Breaking the siege at Ocotal may have meant little in the long insurgency, but the air attacks represented an indelible turning point for Marine aviation and the Corps. For the first time in combat, Leatherneck aviators had delivered close air support to rescue a besieged ground force. The lesson was not lost on certain veteran infantry officers who had reserved judgment on the unproven air arm. Ocotal was followed a few months later by Quilali, where Lieutenant Christian Schilt landed his stripped-down fighter in the cliff-side village ten times under fire to rescue 18 badly wounded Marines, convincing the last skeptics to accept Marine aviators as combat equals. The two events provided a rock-solid foundation for the Marine air-ground, combined-arms team. 8

The Marine brigades returned from Nicaragua and Haiti in 1933 just as the Corps began changing its primary mission from the static defense of advanced bases to one more suitable for a likely war with Japan—offensive amphibious warfare, the forcible seizure of strategic islands in a naval campaign across the Pacific. Encouraged by the tactical performance of Marine aviation in Nicaragua, the Corps leadership incorporated the air-ground team concept in a series of landmark doctrinal initiatives. The new Fleet Marine Force brigades, formed in 1933 at Quantico and San Diego, contained an air group and an infantry regiment.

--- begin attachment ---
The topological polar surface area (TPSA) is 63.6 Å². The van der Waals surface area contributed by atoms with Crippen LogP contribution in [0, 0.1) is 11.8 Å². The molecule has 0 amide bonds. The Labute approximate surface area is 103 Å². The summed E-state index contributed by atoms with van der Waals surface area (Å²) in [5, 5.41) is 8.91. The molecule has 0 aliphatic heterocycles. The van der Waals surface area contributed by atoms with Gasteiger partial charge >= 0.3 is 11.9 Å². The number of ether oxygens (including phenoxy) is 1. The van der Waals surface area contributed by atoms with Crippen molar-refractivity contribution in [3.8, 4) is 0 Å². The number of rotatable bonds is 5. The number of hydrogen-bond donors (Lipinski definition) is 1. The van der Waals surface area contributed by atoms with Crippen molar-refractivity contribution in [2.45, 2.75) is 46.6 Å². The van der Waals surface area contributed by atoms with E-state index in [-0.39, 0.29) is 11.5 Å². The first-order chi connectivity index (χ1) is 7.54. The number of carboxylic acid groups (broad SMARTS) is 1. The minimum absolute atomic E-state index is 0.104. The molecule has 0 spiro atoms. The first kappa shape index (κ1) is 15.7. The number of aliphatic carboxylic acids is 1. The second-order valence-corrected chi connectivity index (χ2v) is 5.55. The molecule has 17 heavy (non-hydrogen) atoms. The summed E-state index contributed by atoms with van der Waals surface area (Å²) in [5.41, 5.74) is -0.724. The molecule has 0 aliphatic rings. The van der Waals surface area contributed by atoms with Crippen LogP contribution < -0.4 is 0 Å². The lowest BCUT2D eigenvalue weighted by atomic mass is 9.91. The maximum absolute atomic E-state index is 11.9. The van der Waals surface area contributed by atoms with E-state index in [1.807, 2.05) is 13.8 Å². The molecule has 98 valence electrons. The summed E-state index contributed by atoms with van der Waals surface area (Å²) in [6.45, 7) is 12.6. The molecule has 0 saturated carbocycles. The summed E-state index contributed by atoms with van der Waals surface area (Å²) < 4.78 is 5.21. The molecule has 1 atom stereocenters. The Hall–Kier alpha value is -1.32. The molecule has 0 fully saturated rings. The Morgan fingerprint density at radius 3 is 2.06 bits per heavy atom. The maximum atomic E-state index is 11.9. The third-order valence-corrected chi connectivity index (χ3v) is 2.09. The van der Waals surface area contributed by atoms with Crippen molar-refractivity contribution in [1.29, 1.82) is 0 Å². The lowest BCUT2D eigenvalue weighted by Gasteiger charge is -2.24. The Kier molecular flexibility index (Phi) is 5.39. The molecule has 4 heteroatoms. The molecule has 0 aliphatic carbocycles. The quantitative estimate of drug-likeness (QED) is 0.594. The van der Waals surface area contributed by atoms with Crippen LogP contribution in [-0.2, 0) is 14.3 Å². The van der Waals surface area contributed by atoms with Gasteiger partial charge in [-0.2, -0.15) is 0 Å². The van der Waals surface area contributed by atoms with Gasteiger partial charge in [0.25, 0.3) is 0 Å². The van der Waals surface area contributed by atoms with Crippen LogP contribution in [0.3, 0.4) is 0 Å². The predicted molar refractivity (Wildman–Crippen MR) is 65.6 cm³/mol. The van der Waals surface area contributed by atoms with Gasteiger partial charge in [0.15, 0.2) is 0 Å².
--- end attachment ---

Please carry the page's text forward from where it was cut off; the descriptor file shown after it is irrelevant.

Yet there were few opportunities to improve CAS procedures. Reliable air-ground radios were scarce, and the Marines had yet to determine whether dive-bombers, fighters, or an entirely new ground-attack aircraft were best suited for the close air mission.

In 1941 the Corps commissioned the 1st and 2d Marine Air Wings, commanded by Brigadier Generals Roy Geiger and Ross Rowell, respectively. By 7 December the Marine Corps had deployed six of its 13 air squadrons to the Pacific, mainly at Ewa Field, Hawaii. Three days earlier the carrier Enterprise had reinforced the Wake Island garrison with the advance echelon of Marine Fighting Squadron (VMF) 211 with 12 brand new Grumman F4F Wildcats.

Surprised at Pearl Harbor and overwhelmed at Wake Island, the Marines lost many aircraft in the first weeks of war. Desperate months of fighting—outnumbered and outgunned—extended through the Battle of Midway in early June 1942. Two months after that, the Allies launched the first offensive campaign in the Pacific, the amphibious seizure of Guadalcanal.

The 1st Marine Division landed on 7 August 1942, captured the nearly completed Japanese bomber strip, and dug in to withstand relentless Japanese counterattacks. Major General Alexander A. Vandegrift put his engineers to work on the airfield and on 12 August called for Marine air: “Airfield Guadalcanal ready for fighters and dive bombers.”